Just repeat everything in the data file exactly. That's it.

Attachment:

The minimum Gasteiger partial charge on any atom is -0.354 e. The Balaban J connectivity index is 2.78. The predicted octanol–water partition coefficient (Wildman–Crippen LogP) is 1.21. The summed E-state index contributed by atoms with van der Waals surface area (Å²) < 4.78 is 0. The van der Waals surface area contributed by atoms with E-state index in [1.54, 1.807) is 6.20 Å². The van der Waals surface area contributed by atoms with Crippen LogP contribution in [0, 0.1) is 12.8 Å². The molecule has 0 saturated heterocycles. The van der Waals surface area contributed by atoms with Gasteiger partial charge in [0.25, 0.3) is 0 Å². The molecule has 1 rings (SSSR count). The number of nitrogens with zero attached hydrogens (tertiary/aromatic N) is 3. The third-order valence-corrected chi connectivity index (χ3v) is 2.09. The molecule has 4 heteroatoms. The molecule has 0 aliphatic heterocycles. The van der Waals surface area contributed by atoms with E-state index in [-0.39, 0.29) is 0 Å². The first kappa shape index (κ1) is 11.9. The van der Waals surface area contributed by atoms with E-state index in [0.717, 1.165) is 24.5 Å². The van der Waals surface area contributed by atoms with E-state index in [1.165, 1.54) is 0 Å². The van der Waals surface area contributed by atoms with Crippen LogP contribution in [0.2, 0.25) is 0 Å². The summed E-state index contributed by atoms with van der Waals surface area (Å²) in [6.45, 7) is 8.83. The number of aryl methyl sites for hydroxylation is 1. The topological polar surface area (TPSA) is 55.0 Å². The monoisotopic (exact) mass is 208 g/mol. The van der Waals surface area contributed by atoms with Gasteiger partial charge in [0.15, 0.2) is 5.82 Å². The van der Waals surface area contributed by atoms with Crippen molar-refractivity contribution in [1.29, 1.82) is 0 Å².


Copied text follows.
The minimum Gasteiger partial charge on any atom is -0.354 e. The Balaban J connectivity index is 2.78. The predicted octanol–water partition coefficient (Wildman–Crippen LogP) is 1.21. The summed E-state index contributed by atoms with van der Waals surface area (Å²) < 4.78 is 0. The van der Waals surface area contributed by atoms with E-state index in [1.54, 1.807) is 6.20 Å². The van der Waals surface area contributed by atoms with Crippen LogP contribution in [0, 0.1) is 12.8 Å². The molecule has 0 saturated heterocycles. The van der Waals surface area contributed by atoms with Gasteiger partial charge in [0.25, 0.3) is 0 Å². The molecule has 1 rings (SSSR count). The number of nitrogens with zero attached hydrogens (tertiary/aromatic N) is 3. The third-order valence-corrected chi connectivity index (χ3v) is 2.09. The molecule has 4 heteroatoms. The molecule has 0 aliphatic heterocycles. The van der Waals surface area contributed by atoms with E-state index in [-0.39, 0.29) is 0 Å². The first kappa shape index (κ1) is 11.9. The van der Waals surface area contributed by atoms with E-state index in [0.717, 1.165) is 24.5 Å². The van der Waals surface area contributed by atoms with E-state index in [1.165, 1.54) is 0 Å². The van der Waals surface area contributed by atoms with Crippen LogP contribution in [0.2, 0.25) is 0 Å². The summed E-state index contributed by atoms with van der Waals surface area (Å²) in [6.45, 7) is 8.83. The number of aryl methyl sites for hydroxylation is 1. The topological polar surface area (TPSA) is 55.0 Å². The monoisotopic (exact) mass is 208 g/mol. The van der Waals surface area contributed by atoms with Gasteiger partial charge in [0.15, 0.2) is 5.82 Å². The van der Waals surface area contributed by atoms with Crippen molar-refractivity contribution in [1.29, 1.82) is 0 Å².